President Trump plans to nominate a replacement of Justice Antonin Scalia next Thursday, so Americans of all political stripes have a week to work themselves into a frenzy over the Supreme Court’s future — or to keep a sense of perspective.
I vote for the latter. To be sure, it won’t be easy for Democrats. Liberal bitterness is both palpable and justifiable, because the vacancy Trump is about to fill might not exist if Senate Majority Leader Mitch McConnell (R-Ky.) had not announced within seconds (or so it seemed) of Scalia’s death last February that he would not permit consideration of anyone then-President Barack Obama named prior to the election.
McConnell didn’t budge even when Obama chose the eminently qualified and eminently moderate Judge Merrick Garland.
McConnell’s gambit was a raw power play — to put it charitably — with scanty precedent at best. That it paid off infuriates progressives even more: Before November, Democrats could look forward to years, maybe decades, of at least a five-vote majority of Obama and Hillary Clinton appointees on the court, given the likelihood that liberal Justices Ruth Bader Ginsburg (83) and Stephen G. Breyer (78) would retire in a first Clinton term. A sixth liberal to replace 80-year-old moderate conservative Anthony M. Kennedy was possible, too.
A 5-4 — or 6-3 — liberal-majority Supreme Court could have reigned over federal courts that have already tilted left after eight years of Obama appointments. A second Warren court was at hand: Foreseeable results included abolition of the death penalty, solidified transgender rights, strengthened gun control, increased power for federal environmental regulators and, in response to Black Lives Matter, stricter constitutional scrutiny of the police.
So when Senate Minority Leader Charles E. Schumer (D-N.Y.) threatens to fight “tooth and nail” against an “out of the mainstream” Trump pick, perhaps keeping the court split between four Democratic and four Republican appointees, he is expressing both his party faithful’s fear of what a Trump pick would do, and their grief over what might have been.
The stakes aren’t necessarily apocalyptic, though, at least not immediately. If confirmed, a Trump-anointed conservative would simply restore the status quo ante Scalia’s death: an evenly divided court with Reagan appointee Kennedy as a persuadable swing vote.
As long as it lasts, such a court probably wouldn’t move the law abruptly right. Kennedy’s a staunch friend of gay rights; he’s on record, albeit grudgingly, in favor of two essential liberal goals, upholding Roe v. Wade and affirmative action in college admissions.
And it might last a while. Certainly Ginsburg, Breyer and Kennedy could make it through a first Trump term. In 2020, Democrats get another shot at the presidency and, with it, the power to pick justices.
There’s also the possibility — which, to be sure, the right will do its best to prevent — that a Trump appointee deviates from conservative orthodoxy on the bench. That’s been true of GOP picks from Harry Blackmun, the Nixon appointee who wrote Roe, to — yes — Scalia, who famously upheld a constitutional right to burn the American flag in protest and occasionally proved a stickler about certain rights of criminal defendants.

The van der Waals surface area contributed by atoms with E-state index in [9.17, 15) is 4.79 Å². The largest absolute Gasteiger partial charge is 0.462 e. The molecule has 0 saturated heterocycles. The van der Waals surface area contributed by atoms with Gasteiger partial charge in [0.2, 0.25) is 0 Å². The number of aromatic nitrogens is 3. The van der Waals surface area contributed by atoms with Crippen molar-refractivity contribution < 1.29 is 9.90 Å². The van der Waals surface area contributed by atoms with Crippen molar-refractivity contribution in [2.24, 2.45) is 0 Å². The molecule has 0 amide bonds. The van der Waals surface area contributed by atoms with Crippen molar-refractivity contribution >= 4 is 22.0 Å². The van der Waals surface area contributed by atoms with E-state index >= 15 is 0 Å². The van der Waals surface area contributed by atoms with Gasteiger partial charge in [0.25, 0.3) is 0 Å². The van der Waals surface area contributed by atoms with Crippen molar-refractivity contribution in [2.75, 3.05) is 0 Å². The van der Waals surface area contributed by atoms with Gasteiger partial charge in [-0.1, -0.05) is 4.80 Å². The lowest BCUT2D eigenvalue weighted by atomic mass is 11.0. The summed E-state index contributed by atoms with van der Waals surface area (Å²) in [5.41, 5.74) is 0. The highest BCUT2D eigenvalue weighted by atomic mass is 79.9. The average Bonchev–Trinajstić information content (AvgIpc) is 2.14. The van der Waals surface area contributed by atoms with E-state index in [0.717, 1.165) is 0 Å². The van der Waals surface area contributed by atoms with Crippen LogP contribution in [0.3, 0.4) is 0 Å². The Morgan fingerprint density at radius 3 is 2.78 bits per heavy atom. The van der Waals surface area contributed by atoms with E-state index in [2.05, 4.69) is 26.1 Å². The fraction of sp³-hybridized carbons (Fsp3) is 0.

Chief Justice John G. Roberts Jr. sided with the court’s liberals in refusing to strike down Obamacare amid the 2012 presidential campaign, an act of judicial statesmanship that earned him undying opprobrium on the right — if not much in the way of offsetting appreciation from the left.
Roberts tried to keep the court aloof from the brutal politics of the past year. He declined to weigh in on the Garland controversy; he and his colleagues defused various controversial cases and minimized tie votes, which affirm the lower court’s ruling but set no precedent. That can’t go on indefinitely, however.
Politically comprehensible and — given the party base’s feelings — inevitable though they may be, Democratic efforts to block Trump from getting at least one Supreme Court pick through the GOP-controlled Senate are probably doomed.
Whether they fail after an attempted Democratic filibuster provokes the GOP to eliminate that procedural obstacle for Supreme Court nominations is pretty much up to Schumer.
What’s not guaranteed to fail, however, are any and all progressive arguments presented to the court during what could be a Trump appointee’s long life tenure on the bench.
Life tenure is part of the court’s problem, in that it raises the stakes of each vacancy. On the plus side, it can promote political independence.
The Supreme Court has never achieved perfect independence, actual or perceived; and it certainly doesn’t possess it now.
Still, our constitutional system can’t function without such independence as the court can retain. Preserving it is a long-term struggle, in which the pending nomination fight may be crucial but not necessarily final.
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